After a very enjoyable meal and nice bottle of red wine, we decided that he would spend some time thinking about the things that really mattered to him and where he could increase his level of satisfaction.  He is going to gain a better idea as to what he does and work out the things he loves doing.  This will then inform our planning as to what he keeps doing and what he stops doing.

The analysis process he had adopted caused him to direct his focus on metrics that resulted in him losing sight of the bigger picture.  As part of our discussions, we worked out that there were available and easily exploitable opportunities for him to more than double his profit each year.  Because he had fallen into the rut of using the same metrics that were precise and he was comfortable with, he had not seen the opportunities that are, quite literally, sitting on his doorstep (actually, inside his office).

Beware of too much focus on analysis – the old adage “paralysis by analysis” was proved to work in our discussions as it had given my customer a tunnel vision that fed his dissatisfaction and unhappiness with his position.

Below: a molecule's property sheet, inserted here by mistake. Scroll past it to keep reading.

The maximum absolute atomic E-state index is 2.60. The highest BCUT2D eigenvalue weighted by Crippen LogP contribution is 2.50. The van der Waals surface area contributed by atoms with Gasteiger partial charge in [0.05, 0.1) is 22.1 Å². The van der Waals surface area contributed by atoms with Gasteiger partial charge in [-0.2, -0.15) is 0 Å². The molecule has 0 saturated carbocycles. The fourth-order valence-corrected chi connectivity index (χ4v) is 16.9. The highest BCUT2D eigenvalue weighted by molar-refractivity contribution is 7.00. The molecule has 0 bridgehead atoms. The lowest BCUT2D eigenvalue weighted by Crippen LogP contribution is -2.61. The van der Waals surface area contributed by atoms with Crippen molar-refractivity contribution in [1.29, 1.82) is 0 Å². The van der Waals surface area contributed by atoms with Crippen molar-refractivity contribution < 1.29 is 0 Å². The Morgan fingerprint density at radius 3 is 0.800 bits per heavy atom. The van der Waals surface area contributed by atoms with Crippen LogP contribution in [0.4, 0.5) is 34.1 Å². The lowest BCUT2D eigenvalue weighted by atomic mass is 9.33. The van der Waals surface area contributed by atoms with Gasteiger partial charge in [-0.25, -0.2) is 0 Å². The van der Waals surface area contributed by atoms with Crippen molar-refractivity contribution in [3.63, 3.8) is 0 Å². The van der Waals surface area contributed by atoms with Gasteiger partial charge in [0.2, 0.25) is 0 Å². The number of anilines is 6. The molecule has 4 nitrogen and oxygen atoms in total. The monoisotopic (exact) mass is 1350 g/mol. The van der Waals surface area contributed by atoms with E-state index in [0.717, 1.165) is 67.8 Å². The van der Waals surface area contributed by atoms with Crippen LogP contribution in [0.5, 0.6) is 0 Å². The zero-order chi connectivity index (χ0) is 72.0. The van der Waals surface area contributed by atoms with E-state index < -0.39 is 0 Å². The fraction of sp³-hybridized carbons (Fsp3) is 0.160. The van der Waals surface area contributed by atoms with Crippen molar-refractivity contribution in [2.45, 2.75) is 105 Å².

When it is just about the numbers, the meaning is lost.

On “Call THAT a Profit Increase?”


The purpose of a business is to make a profit – so have uttered many business sages over the years.  As one of my mates states “Profit is the applause you get from your customers”.

Whichever way you look at it, we need to understand that improving profit is a goal that all businesses should strive for.

idea

You may recall that some time ago, I posted about the results one of our favourite customers had realised from appointing someone they would not have previously considered to the role of Manager of one of their remote sites.